With the advent of email, it is becoming less and less common to write letters, but the few letters that you will write will probably be very important ones, such as covering letters for job applications, covering letters for questionnaires or surveys which are part of your research, or letters of complaint to your bank manager.
It is very important, therefore, that your letters have the desired effect on the reader. In order to achieve this, they should be:
in the correct format
short and to the point
free of any grammatical or spelling mistakes
polite, even if you’re complaining
This guide will give some general advice on letter writing and includes some sample letters.
If you are replying to a letter it can be a good idea to note how that letter has been formatted and expressed.
There are certain conventions that your reader will expect you to follow; if you don’t, you will create a bad impression.
Here is a letter in standard format. Refer to the notes afterwards for explanation.
42, Greyhound Road
Application for post of trainee manager
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mfo432ur4r’4r u0439 p4uitr0=r/`jr`
;r0=g4-0 . rjrr¦noo8n3if4f./,mf’w4f’4l’4tlrt432otr
nbnfd ’21-1 dmku qw d fhg3yi3yi88ejb 3j83 3j kjfdi98ikq,mq,. mdbwq
hwt87q q dvq ef,548t2 34 ciowf,e uyk\sa,enu0[fw m fni
fewjfi4wfr9i4r f4lfjo48f,.,fduvyqk4em,m4,.. v,,miij hjuyhwn.
1 Your address, but not your name,
usually goes in the top right hand corner. You would not
2 The name and address of the person
you’re writing to goes below this, on the left. If
3 The position of the date is more
flexible. It can go on the left or the right, usually below
4 The salutation at the beginning
of the letter depends on whether or not you have the
If you do, write Dear Mr. Ochs,
Dear Mrs. Baez, Dear Miss Perhacs, or, if you don’t know
If you don’t know the name
of the person, you would traditionally write Dear Sir. This
The ending of the letter depends on how you have started: see below.
5 It is common now to put the subject
of the letter directly below the salutation. This
If you are replying to a letter
which had a reference (or ref.) on it, you should repeat this
6 The content of your letter should
be as short as possible, divided into short, clear
7 It is common to end your letter
with a phrase such as I look forward to hearing from
8 To end the letter, you would normally
write Yours sincerely if you have started the
9 Sign you name directly below this and then print it below the signature.
Be concise and relevant
The person you are writing to may be deluged with letters and if yours is 3 sides of dense text, then there is every possibility it will end up in the bin. Letters should take seconds rather than minutes to read.
As a result, get straight to the
point and stick to it, don’t include any unnecessary or supplementary
information, don’t use any flowery language or long words just
for the sake of it, and don’t repeat too much information which
may already be included in a CV, for example.
Mistakes will create a very bad impression, will lessen the effect of what you’re saying and in the case of a job application letter, could well also consign it to the bin. So:-
use the spellchecker if you’re using a computer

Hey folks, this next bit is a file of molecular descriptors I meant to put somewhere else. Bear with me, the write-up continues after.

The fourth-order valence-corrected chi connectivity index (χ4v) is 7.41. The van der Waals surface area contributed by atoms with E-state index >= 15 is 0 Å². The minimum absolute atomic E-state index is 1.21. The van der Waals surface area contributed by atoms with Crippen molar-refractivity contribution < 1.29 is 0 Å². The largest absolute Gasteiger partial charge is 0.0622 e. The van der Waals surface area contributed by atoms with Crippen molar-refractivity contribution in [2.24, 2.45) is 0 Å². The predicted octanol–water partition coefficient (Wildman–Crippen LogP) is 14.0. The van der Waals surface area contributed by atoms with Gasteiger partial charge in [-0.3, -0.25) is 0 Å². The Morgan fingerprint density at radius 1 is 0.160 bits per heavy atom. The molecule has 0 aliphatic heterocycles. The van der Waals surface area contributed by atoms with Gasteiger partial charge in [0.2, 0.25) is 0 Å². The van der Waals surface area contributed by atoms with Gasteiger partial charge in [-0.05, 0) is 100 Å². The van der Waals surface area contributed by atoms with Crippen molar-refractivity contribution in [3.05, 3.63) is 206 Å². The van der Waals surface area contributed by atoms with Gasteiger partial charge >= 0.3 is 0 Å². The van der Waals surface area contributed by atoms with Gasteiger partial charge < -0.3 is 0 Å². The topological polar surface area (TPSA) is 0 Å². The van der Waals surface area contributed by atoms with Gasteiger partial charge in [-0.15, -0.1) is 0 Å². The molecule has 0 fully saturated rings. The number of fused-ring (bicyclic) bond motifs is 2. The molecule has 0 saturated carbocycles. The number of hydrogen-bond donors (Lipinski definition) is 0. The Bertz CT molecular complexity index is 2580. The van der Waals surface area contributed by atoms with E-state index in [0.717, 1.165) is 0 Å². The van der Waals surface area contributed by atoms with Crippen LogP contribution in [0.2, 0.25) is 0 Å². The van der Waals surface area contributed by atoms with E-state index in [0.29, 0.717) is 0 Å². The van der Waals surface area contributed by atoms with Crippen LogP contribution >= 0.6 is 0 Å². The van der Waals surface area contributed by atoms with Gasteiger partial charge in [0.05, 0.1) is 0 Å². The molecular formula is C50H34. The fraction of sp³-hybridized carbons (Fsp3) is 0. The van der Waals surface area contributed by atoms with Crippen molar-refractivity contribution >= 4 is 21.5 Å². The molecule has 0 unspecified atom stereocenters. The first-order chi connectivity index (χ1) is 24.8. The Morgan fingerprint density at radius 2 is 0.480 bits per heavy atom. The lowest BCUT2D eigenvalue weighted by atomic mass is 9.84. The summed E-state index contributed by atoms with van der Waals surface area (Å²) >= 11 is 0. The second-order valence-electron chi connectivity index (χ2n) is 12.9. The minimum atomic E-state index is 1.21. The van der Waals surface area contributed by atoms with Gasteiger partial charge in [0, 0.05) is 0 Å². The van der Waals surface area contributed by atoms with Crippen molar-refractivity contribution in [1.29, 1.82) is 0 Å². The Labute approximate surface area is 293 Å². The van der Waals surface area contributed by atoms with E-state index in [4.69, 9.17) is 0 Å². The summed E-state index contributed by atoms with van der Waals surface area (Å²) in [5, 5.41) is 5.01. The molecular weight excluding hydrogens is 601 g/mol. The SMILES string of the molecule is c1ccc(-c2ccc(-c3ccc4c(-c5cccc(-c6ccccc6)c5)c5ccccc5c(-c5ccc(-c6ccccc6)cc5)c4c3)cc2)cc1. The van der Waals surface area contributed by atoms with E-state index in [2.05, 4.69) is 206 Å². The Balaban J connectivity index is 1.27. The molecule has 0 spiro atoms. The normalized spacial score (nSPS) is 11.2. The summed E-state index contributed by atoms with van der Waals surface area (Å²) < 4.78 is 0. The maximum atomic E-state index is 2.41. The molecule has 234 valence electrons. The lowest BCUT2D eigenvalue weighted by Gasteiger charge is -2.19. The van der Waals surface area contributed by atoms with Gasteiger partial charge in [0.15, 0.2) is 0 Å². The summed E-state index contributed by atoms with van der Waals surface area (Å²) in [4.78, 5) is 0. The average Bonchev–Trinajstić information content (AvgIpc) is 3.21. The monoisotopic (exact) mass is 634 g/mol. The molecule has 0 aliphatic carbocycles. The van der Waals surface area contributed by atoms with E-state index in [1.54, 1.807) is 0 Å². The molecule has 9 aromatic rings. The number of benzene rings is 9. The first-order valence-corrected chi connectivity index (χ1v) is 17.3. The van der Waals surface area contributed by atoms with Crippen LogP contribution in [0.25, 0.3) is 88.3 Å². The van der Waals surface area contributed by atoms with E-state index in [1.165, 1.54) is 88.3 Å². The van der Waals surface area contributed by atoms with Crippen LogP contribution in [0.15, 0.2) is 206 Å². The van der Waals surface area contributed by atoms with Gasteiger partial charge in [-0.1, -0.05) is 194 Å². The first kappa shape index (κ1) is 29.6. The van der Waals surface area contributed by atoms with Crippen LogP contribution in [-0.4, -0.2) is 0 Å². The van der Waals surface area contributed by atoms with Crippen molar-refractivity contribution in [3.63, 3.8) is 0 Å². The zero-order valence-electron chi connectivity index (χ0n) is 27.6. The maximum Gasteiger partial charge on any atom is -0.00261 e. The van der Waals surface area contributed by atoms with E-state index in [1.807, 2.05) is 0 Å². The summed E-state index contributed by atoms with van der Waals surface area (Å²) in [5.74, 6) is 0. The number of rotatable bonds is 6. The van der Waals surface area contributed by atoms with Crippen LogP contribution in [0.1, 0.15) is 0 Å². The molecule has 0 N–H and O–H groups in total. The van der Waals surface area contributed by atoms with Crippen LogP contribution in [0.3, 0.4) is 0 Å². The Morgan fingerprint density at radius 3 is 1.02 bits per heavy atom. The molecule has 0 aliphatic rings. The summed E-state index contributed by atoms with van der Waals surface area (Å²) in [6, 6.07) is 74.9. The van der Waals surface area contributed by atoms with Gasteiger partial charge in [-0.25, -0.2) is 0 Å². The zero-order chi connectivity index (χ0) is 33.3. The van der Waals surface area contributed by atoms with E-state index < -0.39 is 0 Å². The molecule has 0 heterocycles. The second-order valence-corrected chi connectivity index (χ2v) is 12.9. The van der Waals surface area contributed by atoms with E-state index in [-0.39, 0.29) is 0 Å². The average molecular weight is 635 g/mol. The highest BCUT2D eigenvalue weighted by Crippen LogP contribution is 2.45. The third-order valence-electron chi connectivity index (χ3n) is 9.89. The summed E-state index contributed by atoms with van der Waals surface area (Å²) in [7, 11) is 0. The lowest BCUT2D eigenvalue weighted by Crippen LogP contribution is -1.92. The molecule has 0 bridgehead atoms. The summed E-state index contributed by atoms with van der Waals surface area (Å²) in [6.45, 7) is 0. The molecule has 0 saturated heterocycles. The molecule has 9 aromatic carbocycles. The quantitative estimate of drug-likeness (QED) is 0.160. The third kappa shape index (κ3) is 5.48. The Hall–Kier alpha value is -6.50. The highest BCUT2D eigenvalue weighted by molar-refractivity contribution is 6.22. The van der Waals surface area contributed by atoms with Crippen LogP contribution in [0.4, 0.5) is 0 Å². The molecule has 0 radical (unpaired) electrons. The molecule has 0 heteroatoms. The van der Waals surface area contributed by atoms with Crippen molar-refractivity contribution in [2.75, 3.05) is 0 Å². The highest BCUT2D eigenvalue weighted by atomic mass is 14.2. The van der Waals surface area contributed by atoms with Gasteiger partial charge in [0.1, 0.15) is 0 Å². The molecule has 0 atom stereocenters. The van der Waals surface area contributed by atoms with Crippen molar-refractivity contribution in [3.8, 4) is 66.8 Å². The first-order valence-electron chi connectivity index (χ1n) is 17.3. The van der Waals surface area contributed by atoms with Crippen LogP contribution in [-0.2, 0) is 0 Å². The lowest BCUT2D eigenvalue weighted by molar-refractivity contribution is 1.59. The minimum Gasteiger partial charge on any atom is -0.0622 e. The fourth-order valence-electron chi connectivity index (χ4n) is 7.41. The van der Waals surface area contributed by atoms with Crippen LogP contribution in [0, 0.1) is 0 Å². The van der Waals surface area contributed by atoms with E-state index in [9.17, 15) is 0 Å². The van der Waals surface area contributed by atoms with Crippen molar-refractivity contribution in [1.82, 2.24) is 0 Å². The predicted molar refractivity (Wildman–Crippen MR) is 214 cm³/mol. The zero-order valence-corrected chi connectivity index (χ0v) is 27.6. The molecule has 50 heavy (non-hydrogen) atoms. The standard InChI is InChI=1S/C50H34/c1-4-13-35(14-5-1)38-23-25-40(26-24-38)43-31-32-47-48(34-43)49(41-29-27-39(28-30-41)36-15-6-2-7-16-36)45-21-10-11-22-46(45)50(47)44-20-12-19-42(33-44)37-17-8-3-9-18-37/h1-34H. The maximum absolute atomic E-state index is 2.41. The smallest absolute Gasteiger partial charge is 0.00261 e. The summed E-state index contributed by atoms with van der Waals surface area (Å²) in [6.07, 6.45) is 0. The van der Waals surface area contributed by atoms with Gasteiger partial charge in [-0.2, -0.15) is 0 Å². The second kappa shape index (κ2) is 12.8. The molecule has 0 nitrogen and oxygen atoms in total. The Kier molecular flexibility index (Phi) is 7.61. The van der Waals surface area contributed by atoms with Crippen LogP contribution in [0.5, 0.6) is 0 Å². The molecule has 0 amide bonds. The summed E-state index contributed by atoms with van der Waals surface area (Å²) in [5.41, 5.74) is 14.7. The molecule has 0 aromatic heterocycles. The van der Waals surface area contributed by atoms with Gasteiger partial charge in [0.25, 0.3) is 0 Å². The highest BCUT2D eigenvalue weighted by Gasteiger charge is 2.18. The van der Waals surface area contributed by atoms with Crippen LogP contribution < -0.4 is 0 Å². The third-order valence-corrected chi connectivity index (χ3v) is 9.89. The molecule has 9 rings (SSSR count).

check your grammar carefully. If it’s been pointed out to you
that you make
check your sentences and punctuation. Are the sentences complete? Does
Don’t rush the letter; many mistakes occur because of this. Allow plenty of time for checking, and if necessary, for rewriting. The letter may well help to decide your future.
It’s important to use the right type of language, the right ‘register’. Most letters you write will need to be formal, but not overly so. In fact, you should use similar language to that which you use in your academic writing. This means you should:-
avoid everyday, colloquial language; slang or jargon
avoid contractions (I’m; it’// etc)
avoid emotive, subjective language (terrible, rubbish etc)
avoid vague words such as nice, good, get etc
You should always be polite and respectful, even if complaining. One way of doing this in English, which is common in formal letter writing, is to use ‘modal verbs’ such as would, could and should. Instead of simply writing Please send me, you could express this more formally as I would be grateful if you could send me ... Don’t overdo it though, and make your language too formal or maybe old fashioned; don’t look through a thesaurus and put in lots of unnecessarily long words.
Having said this, British people tend to be fairly informal, even in business and academic circles, so it is normal to start using first names at an early stage.
Make sure the letter is well presented
First impressions are important,
so use good quality paper, centre the letter on the page, don’t
leave coffee stains on it, make sure you’ve spelt the person’s
name correctly and don’t forget to sign it!
1st December 2001
Sample letter 2: Business letter
The General Manager
I understand from my colleague, Professor William Jones, who visited your Loughton plant last month, that you sometimes allow groups of students to tour the factory and see for themselves how Japanese production techniques operate in a European environment. Professor Jones himself was most impressed by his own visit, and recommended that I write to you.
Would it be possible for a group of 20 Business Studies students - male and female, aged between 18 and 22 - from Whitcomb Polytechnic to visit you before the end of this term, which is on the 21 December? I realise that you must receive many requests for such visits, and that the time available may already be booked up. If it is not, and you are able to see us, I should be most grateful if you could suggest a date and let me know of any normal conditions you lay down for visits of this kind.
I look forward to hearing from you.
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